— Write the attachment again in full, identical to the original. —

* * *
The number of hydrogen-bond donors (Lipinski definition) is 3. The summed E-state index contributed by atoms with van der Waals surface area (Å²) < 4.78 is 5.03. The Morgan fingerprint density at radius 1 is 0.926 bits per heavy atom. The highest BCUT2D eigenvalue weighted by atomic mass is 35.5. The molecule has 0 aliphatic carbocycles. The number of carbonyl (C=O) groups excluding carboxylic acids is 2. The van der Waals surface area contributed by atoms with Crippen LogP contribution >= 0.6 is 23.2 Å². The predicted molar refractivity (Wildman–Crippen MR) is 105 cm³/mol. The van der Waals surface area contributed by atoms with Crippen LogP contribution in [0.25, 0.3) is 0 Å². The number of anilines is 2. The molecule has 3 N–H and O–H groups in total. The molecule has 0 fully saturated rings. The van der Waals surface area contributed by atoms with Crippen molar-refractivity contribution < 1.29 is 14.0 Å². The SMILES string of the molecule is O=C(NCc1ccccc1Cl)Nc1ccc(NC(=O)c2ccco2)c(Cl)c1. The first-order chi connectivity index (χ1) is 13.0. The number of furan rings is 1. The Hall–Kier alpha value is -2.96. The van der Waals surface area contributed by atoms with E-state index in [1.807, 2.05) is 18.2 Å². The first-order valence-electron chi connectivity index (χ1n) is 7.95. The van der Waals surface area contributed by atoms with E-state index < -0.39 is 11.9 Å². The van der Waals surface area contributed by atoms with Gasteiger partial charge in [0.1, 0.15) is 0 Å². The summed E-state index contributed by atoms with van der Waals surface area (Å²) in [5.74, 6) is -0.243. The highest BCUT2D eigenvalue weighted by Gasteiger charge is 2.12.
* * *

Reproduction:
The number of hydrogen-bond donors (Lipinski definition) is 3. The summed E-state index contributed by atoms with van der Waals surface area (Å²) < 4.78 is 5.03. The Morgan fingerprint density at radius 1 is 0.926 bits per heavy atom. The highest BCUT2D eigenvalue weighted by atomic mass is 35.5. The molecule has 0 aliphatic carbocycles. The number of carbonyl (C=O) groups excluding carboxylic acids is 2. The van der Waals surface area contributed by atoms with Crippen LogP contribution >= 0.6 is 23.2 Å². The predicted molar refractivity (Wildman–Crippen MR) is 105 cm³/mol. The van der Waals surface area contributed by atoms with Crippen LogP contribution in [0.25, 0.3) is 0 Å². The number of anilines is 2. The molecule has 3 N–H and O–H groups in total. The molecule has 0 fully saturated rings. The van der Waals surface area contributed by atoms with Crippen molar-refractivity contribution < 1.29 is 14.0 Å². The SMILES string of the molecule is O=C(NCc1ccccc1Cl)Nc1ccc(NC(=O)c2ccco2)c(Cl)c1. The first-order chi connectivity index (χ1) is 13.0. The number of furan rings is 1. The Hall–Kier alpha value is -2.96. The van der Waals surface area contributed by atoms with E-state index in [1.807, 2.05) is 18.2 Å². The first-order valence-electron chi connectivity index (χ1n) is 7.95. The van der Waals surface area contributed by atoms with E-state index < -0.39 is 11.9 Å². The van der Waals surface area contributed by atoms with Gasteiger partial charge in [0.1, 0.15) is 0 Å². The summed E-state index contributed by atoms with van der Waals surface area (Å²) in [5.74, 6) is -0.243. The highest BCUT2D eigenvalue weighted by Gasteiger charge is 2.12.